The expression and regulation of tribbles in bovine/theileria host pathogen interactions

Lead Research Organisation: University of Edinburgh
Department Name: UNLISTED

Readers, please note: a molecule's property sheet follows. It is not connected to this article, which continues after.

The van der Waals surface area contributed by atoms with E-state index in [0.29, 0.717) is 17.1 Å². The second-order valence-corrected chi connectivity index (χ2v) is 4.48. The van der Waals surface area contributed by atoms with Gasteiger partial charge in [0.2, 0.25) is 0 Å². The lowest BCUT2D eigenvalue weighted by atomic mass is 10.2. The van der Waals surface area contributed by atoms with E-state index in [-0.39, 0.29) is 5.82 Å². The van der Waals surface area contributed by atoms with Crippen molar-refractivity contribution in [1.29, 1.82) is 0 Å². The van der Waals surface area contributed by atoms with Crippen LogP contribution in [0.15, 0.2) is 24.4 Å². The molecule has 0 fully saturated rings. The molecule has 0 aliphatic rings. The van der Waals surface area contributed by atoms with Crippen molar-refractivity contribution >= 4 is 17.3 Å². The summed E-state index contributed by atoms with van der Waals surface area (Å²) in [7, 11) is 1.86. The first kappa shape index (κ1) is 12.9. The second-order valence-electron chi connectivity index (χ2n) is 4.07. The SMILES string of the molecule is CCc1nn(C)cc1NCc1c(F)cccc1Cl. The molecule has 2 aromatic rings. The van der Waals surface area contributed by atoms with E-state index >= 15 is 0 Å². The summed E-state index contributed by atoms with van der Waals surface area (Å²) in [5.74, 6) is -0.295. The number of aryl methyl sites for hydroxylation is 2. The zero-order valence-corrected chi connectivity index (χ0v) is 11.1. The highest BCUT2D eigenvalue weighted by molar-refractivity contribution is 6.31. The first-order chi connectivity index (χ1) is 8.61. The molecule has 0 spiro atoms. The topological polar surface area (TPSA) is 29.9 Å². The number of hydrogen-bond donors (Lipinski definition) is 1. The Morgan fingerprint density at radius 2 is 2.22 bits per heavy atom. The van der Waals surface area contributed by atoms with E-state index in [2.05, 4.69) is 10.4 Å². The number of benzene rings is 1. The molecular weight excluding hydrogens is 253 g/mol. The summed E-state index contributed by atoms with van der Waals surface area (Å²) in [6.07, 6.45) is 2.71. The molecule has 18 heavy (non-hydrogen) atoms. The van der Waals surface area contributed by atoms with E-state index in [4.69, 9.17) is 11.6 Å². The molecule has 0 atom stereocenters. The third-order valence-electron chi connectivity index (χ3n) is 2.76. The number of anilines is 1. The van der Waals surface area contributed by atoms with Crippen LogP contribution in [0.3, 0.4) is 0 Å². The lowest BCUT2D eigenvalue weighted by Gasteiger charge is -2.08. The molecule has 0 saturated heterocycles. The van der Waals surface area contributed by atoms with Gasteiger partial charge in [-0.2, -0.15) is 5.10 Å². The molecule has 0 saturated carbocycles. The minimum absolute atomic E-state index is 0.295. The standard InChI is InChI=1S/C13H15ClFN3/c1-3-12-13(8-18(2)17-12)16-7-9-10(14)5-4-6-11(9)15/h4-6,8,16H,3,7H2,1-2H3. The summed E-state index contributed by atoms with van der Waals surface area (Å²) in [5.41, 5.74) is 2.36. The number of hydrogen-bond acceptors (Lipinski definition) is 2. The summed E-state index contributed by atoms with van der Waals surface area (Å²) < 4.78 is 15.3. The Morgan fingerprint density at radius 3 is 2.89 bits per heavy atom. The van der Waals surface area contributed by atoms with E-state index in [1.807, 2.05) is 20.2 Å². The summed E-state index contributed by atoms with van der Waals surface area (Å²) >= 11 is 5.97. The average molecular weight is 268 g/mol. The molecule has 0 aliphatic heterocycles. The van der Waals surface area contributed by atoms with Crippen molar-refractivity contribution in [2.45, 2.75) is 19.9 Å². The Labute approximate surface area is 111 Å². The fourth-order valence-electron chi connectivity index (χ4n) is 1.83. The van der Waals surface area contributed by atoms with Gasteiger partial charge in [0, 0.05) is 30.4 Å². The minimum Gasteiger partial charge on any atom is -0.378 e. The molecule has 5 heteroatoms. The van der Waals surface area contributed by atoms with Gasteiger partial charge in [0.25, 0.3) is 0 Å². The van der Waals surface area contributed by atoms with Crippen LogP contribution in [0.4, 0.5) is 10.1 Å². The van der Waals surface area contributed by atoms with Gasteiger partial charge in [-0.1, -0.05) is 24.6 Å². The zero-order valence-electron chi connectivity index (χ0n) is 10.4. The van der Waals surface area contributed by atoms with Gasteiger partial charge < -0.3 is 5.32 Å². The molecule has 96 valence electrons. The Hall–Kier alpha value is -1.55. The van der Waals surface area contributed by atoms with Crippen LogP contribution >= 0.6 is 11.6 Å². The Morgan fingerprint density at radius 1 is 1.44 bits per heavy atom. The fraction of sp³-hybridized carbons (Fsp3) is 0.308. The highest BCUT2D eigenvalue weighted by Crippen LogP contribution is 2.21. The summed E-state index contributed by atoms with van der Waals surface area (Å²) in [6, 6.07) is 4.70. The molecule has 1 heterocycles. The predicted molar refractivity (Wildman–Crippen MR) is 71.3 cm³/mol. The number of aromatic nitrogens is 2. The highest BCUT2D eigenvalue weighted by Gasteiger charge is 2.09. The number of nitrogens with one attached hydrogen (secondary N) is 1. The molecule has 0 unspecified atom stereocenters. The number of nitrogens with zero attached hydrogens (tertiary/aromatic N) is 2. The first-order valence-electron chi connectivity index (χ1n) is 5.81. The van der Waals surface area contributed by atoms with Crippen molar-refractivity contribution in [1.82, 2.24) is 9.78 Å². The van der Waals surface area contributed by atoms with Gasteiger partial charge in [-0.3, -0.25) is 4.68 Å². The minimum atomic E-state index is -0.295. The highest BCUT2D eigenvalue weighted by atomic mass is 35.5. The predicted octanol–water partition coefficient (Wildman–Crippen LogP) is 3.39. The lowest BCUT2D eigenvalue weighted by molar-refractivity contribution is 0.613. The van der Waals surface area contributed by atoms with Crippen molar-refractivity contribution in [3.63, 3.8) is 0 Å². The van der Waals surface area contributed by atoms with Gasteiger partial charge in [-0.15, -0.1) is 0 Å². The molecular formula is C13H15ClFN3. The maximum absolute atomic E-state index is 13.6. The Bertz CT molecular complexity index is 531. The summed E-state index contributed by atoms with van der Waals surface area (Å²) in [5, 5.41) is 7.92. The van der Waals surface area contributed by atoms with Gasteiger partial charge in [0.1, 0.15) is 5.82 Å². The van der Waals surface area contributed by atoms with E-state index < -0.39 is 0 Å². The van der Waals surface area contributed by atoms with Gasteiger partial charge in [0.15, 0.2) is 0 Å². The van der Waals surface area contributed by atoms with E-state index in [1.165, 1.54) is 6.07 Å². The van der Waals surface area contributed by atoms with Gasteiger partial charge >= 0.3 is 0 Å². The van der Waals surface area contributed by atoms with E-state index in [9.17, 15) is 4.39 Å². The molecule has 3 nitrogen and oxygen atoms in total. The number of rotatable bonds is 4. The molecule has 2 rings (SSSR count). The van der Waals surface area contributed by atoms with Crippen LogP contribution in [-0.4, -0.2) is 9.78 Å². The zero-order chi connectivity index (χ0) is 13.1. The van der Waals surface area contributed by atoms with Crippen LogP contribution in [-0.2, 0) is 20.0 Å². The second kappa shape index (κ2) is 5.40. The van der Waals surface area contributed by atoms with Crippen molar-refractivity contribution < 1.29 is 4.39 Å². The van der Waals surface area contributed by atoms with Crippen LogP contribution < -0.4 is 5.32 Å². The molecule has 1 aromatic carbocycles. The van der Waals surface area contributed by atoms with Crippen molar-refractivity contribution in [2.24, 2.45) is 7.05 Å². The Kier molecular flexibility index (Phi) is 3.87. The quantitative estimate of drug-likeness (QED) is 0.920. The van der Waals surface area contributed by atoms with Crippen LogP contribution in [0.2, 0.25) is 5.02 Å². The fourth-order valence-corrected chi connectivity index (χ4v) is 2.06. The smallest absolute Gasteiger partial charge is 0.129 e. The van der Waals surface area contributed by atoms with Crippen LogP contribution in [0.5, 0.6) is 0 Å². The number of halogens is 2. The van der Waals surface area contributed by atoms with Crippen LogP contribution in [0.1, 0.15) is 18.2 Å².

Background: The tick-borne protozoan parasite Theileria annulata is of global economic importance as the causative agent of the cattle disease tropical theileriosis. Over 250 million cattle, (around one sixth of the World population), across Europe, Asia and Africa, are at risk of infection. Most pathology caused by the disease is associated with the schizont stage of the parasite, which resides primarily within bovine macrophages, immune cells that should recognize and destroy the parasite. T. annulata alters the phenotype and function of the infected macrophage, altering the expression of host immunomodulatory molecules and in addition, inducing host cell proliferation. The tribbles gene family (Trb) have recently been identified as key regulators of inflammation as well as proliferation. Hypothesis: Trb play a key role in host-pathogen interactions and as T. annulata targets the intracellular pathways controlled by Trb, we propose that Trb may play an important role in the severe dysregulation of the inflammatory response in susceptible cattle. Research at Roslin: We have preliminary data that suggest that Trb are regulated during T. annulata infection.


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